Campbell Soup to Disclose GMO Ingredients, Whether It’s Mandatory or Not

The company is urging the federal government to adopt a GMO labeling standard.

Campbell Soup Co. headquarters in Camden, N.J.

Campbell Soup Co. headquarters in Camden, N.J.

Campbell Soup Co. has taken a strong position on the debate over adding special labels to foods that are derived from genetically modified organisms (GMOs) — and it’s even going to put GMO labels on its own products whether it’s required or not.

On Friday, the Camden, N.J.-based food giant issued a statement urging the federal government to create “a national standard for labeling requirements to better inform consumers about this issue” and wants the government to require all foods and beverages regulated by the Food and Drug Administration and U.S. Department of Agriculture to be clearly and simply labeled for GMOs. Common ingredients that are genetically modified are corn, soy and sugar beets.

So far, GMO labeling is only required in Vermont.

“The company continues to oppose a patchwork of state-by-state labeling laws, which it believes are incomplete, impractical and create unnecessary confusion for consumers,” the company said. It makes a slew of popular products from Prego pasta sauce to V8 juice to Pepperidge Farm baked goods.

Campbell Soup Co. offered this example of a GMO label.

Campbell Soup Co. offered this example of a GMO label.

Campbell’s was careful to say that “GMOs are safe,” not nutritionally different from other foods and “will play a crucial role in feeding the world.” But opponents connect GMOs to a rise in autoimmune diseases, infertility, gastrointestinal problems and chronic diseases.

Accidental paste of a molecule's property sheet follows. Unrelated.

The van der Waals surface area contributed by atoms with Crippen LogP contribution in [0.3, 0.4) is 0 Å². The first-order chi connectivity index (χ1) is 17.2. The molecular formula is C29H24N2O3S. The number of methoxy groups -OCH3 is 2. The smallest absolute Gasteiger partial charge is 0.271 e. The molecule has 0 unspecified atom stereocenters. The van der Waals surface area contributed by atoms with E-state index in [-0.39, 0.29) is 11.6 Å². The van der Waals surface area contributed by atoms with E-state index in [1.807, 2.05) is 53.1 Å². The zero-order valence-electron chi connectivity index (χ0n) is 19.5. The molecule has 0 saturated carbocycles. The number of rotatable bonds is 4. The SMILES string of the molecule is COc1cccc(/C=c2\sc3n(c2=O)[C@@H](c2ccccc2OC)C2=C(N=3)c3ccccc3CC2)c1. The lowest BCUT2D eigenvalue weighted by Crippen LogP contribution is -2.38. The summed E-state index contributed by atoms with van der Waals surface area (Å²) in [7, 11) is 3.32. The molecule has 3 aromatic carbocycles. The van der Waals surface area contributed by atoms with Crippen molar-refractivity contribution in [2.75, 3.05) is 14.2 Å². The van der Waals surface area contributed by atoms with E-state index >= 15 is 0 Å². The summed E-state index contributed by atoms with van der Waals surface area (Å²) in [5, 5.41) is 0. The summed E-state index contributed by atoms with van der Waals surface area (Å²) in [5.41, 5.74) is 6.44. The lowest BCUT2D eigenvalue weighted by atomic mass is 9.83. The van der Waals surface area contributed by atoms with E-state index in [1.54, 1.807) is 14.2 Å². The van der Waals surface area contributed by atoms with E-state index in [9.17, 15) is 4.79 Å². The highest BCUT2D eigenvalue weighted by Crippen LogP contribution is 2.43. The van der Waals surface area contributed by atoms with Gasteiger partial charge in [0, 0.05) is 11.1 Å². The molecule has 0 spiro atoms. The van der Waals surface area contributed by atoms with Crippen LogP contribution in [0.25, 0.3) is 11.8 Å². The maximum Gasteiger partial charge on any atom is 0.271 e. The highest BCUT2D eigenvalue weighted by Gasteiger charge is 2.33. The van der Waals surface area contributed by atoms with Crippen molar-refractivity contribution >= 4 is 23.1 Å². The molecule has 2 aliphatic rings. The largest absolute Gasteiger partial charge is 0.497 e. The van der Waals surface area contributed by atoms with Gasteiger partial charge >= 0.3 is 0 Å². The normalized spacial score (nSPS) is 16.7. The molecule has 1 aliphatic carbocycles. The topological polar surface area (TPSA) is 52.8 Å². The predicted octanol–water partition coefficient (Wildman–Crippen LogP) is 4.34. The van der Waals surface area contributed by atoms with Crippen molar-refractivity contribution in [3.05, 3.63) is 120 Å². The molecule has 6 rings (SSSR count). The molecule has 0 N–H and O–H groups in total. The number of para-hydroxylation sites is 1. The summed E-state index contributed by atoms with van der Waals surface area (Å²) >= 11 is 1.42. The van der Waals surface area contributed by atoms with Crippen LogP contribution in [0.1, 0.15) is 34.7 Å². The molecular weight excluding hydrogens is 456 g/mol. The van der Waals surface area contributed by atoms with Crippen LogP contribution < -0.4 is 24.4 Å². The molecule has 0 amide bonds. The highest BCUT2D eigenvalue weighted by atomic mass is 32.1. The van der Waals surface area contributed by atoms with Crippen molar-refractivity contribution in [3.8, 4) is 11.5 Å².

So why is Campbell’s pushing for GMO labeling? Wouldn’t that lead GMO-wary customers away from Campbell’s products that contain GMOs?

Campbell’s President and CEO Denise Morrison said in a statement that consumers want honesty and transparency from food companies. In fact, she said 92 percent of consumers are in favor of GMO labels.

“There is currently no federal regulation requiring labeling that informs consumers about the presence of GMOs in their food. In the absence of federal action, many states—from California to Maine—have attempted to address this issue,” said Morrison. “Campbell has opposed this state-by-state patchwork approach, and has worked with GMA to defeat several state ballot initiatives. Put simply, although we believe that consumers have the right to know what’s in their food, we also believe that a state-by-state piecemeal approach is incomplete, impractical and costly to implement for food makers. More importantly, it’s confusing to consumers.”

Still, she was careful to stress that GMOs are safe.

“The overwhelming weight of scientific evidence indicates that GMOs are safe and that foods derived from crops using genetically modified seeds are not nutritionally different from other foods,” she said. “In America, many farmers who grow canola, corn, soybean and sugar beets choose to use genetically modified seeds and have done so for nearly 20 years.”

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